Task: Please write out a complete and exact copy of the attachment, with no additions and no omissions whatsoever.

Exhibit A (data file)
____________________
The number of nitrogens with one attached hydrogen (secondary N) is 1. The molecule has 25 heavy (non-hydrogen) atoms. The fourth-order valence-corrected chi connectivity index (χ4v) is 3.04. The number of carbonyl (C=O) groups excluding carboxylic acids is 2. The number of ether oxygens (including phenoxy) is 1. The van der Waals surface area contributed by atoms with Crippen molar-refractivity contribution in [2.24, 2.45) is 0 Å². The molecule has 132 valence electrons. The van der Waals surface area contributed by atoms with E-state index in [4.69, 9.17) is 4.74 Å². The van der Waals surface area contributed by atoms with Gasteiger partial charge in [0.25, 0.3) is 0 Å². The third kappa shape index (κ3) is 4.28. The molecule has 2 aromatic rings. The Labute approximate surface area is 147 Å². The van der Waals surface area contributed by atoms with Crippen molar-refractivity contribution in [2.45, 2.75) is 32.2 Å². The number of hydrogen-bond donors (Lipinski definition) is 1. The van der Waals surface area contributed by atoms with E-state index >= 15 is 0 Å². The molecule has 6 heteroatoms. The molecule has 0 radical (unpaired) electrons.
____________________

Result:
The number of nitrogens with one attached hydrogen (secondary N) is 1. The molecule has 25 heavy (non-hydrogen) atoms. The fourth-order valence-corrected chi connectivity index (χ4v) is 3.04. The number of carbonyl (C=O) groups excluding carboxylic acids is 2. The number of ether oxygens (including phenoxy) is 1. The van der Waals surface area contributed by atoms with Crippen molar-refractivity contribution in [2.24, 2.45) is 0 Å². The molecule has 132 valence electrons. The van der Waals surface area contributed by atoms with E-state index in [4.69, 9.17) is 4.74 Å². The van der Waals surface area contributed by atoms with Gasteiger partial charge in [0.25, 0.3) is 0 Å². The third kappa shape index (κ3) is 4.28. The molecule has 2 aromatic rings. The Labute approximate surface area is 147 Å². The van der Waals surface area contributed by atoms with Crippen molar-refractivity contribution in [2.45, 2.75) is 32.2 Å². The number of hydrogen-bond donors (Lipinski definition) is 1. The van der Waals surface area contributed by atoms with E-state index >= 15 is 0 Å². The molecule has 6 heteroatoms. The molecule has 0 radical (unpaired) electrons.